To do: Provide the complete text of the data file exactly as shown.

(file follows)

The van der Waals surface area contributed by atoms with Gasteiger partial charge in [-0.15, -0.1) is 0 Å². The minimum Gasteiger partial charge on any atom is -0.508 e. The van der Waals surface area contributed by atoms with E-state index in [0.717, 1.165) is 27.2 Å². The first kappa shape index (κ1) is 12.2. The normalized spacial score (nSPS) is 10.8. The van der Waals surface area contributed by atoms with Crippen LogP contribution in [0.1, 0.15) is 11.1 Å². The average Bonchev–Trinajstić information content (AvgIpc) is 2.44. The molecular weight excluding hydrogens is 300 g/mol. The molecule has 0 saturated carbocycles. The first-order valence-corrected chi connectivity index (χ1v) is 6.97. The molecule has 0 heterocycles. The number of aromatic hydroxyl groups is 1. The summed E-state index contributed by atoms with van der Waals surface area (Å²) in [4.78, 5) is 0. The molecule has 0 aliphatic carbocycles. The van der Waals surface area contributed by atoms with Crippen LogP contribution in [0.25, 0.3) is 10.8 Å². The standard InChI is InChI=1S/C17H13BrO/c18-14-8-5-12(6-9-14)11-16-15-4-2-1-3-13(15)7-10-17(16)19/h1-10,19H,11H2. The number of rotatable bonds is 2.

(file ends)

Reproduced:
The van der Waals surface area contributed by atoms with Gasteiger partial charge in [-0.15, -0.1) is 0 Å². The minimum Gasteiger partial charge on any atom is -0.508 e. The van der Waals surface area contributed by atoms with E-state index in [0.717, 1.165) is 27.2 Å². The first kappa shape index (κ1) is 12.2. The normalized spacial score (nSPS) is 10.8. The van der Waals surface area contributed by atoms with Crippen LogP contribution in [0.1, 0.15) is 11.1 Å². The average Bonchev–Trinajstić information content (AvgIpc) is 2.44. The molecular weight excluding hydrogens is 300 g/mol. The molecule has 0 saturated carbocycles. The first-order valence-corrected chi connectivity index (χ1v) is 6.97. The molecule has 0 heterocycles. The number of aromatic hydroxyl groups is 1. The summed E-state index contributed by atoms with van der Waals surface area (Å²) in [4.78, 5) is 0. The molecule has 0 aliphatic carbocycles. The van der Waals surface area contributed by atoms with Crippen LogP contribution in [0.25, 0.3) is 10.8 Å². The standard InChI is InChI=1S/C17H13BrO/c18-14-8-5-12(6-9-14)11-16-15-4-2-1-3-13(15)7-10-17(16)19/h1-10,19H,11H2. The number of rotatable bonds is 2.